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These are the things I know.

Up Close and Personal

Originally posted 10/3/07

Occasionally politics rouses me. I have ranted here on a variety of subjects. Generally though, I am indifferent to politics and I believe this indifference is not because I am unconcerned. My indifference is because I have analysed the problem and decided that I am unable to engage with politics because I am not part of politics.

Politicians look at statistics. They look at us and make their judgements about us and for us, from a distance. Some cynics might say that they look at us from a distance that is the height of their ivory towers. Or their panopticon.

From a distance the world is statistics, general, vague. It is a world of averages.

Unfortunately, one property of averages is that very few people are average: My wife and her siblings have 7 children between them, at an average of 2.3 children each. None of them have 2.3 children, or even 2 if you round it down.

And did you know, the cast majority of people in the world have more than the average number of legs? And for legs you can substitute hands, arms, eyes, testicles, kidneys, ovaries or any body part we have more than one of. People are simply not average. Therefore, every political decision will upset virtually everyone, and they will be derided for not having met the needs of the individual.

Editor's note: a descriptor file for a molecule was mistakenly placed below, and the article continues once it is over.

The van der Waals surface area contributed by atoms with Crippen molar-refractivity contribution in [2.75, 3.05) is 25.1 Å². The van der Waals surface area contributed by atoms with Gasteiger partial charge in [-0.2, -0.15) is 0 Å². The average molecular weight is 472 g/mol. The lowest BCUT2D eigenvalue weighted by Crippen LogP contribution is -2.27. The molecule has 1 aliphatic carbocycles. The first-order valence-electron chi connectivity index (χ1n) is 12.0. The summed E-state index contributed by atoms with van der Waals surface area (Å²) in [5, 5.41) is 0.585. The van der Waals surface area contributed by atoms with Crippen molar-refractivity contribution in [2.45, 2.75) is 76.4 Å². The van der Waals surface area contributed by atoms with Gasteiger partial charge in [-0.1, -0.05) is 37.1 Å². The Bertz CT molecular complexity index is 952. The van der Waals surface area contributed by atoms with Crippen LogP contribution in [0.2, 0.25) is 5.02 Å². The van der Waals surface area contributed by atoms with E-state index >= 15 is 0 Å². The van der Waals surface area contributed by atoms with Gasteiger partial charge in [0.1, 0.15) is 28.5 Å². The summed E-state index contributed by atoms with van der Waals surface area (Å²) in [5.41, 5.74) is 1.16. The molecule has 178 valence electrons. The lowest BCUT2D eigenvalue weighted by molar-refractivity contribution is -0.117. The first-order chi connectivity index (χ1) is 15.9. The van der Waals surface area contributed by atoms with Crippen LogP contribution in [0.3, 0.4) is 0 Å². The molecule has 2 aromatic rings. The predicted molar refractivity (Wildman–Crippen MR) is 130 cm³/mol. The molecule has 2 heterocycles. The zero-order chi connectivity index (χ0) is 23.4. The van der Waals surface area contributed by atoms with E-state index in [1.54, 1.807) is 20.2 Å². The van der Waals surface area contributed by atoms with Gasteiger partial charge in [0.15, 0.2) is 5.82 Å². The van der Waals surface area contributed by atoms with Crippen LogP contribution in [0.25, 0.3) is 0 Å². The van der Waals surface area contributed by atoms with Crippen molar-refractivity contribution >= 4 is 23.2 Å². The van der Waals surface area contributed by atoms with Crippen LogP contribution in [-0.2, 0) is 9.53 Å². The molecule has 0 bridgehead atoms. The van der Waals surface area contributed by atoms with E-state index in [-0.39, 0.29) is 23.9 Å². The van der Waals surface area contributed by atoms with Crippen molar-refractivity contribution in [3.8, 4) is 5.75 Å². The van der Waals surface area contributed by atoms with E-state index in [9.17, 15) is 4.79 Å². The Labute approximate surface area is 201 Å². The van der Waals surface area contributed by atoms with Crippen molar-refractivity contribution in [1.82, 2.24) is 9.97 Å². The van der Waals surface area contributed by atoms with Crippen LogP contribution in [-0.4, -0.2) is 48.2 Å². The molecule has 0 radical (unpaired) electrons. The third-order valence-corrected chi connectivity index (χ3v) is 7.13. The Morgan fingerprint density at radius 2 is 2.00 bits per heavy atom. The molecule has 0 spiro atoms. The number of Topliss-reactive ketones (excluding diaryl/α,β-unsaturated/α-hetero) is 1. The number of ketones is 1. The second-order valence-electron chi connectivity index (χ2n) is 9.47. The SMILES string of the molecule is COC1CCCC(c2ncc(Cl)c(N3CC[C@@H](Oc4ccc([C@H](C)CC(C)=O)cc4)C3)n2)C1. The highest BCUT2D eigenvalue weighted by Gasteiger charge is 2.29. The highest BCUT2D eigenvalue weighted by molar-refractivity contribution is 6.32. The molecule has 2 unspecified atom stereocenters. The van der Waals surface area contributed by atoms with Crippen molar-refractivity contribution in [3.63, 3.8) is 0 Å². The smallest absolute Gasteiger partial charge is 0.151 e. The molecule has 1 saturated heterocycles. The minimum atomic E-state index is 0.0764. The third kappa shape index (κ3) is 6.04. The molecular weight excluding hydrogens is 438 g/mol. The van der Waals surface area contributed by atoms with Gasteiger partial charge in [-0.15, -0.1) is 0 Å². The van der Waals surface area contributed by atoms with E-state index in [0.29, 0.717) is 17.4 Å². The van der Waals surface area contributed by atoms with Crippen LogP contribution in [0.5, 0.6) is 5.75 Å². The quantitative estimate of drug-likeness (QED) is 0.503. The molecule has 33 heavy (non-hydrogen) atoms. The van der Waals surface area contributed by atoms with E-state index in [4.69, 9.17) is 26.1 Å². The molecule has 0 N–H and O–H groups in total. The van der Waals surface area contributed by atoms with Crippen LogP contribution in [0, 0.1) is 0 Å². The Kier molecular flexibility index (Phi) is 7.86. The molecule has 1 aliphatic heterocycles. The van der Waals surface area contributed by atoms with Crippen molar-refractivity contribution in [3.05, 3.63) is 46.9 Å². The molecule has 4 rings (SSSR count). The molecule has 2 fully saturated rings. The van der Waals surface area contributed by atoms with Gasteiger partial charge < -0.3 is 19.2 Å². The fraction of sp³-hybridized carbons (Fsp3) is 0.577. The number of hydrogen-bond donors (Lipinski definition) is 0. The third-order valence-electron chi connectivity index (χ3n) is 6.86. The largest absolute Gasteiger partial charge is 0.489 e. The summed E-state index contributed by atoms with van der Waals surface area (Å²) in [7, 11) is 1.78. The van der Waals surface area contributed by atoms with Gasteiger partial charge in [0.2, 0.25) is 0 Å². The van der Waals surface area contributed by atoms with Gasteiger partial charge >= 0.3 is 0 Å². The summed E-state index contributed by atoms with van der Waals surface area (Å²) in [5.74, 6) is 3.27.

From far away, lines are crisp, colours flat: black is black and white is white.

The people represented by the politicians view the world up close. Up close, statistics become people, and up close, people become personalities. Up close, flat surfaces are mountain ranges.

Politicians make decisions from far away using the rules that apply to far away. People judge politicians from up close. We use the laws of up close to make those judgements. The laws of up close and far away are not interchangeable: they do not describe the other place. They are like the laws of Einstein and Newton. One is better up close, the other far away.

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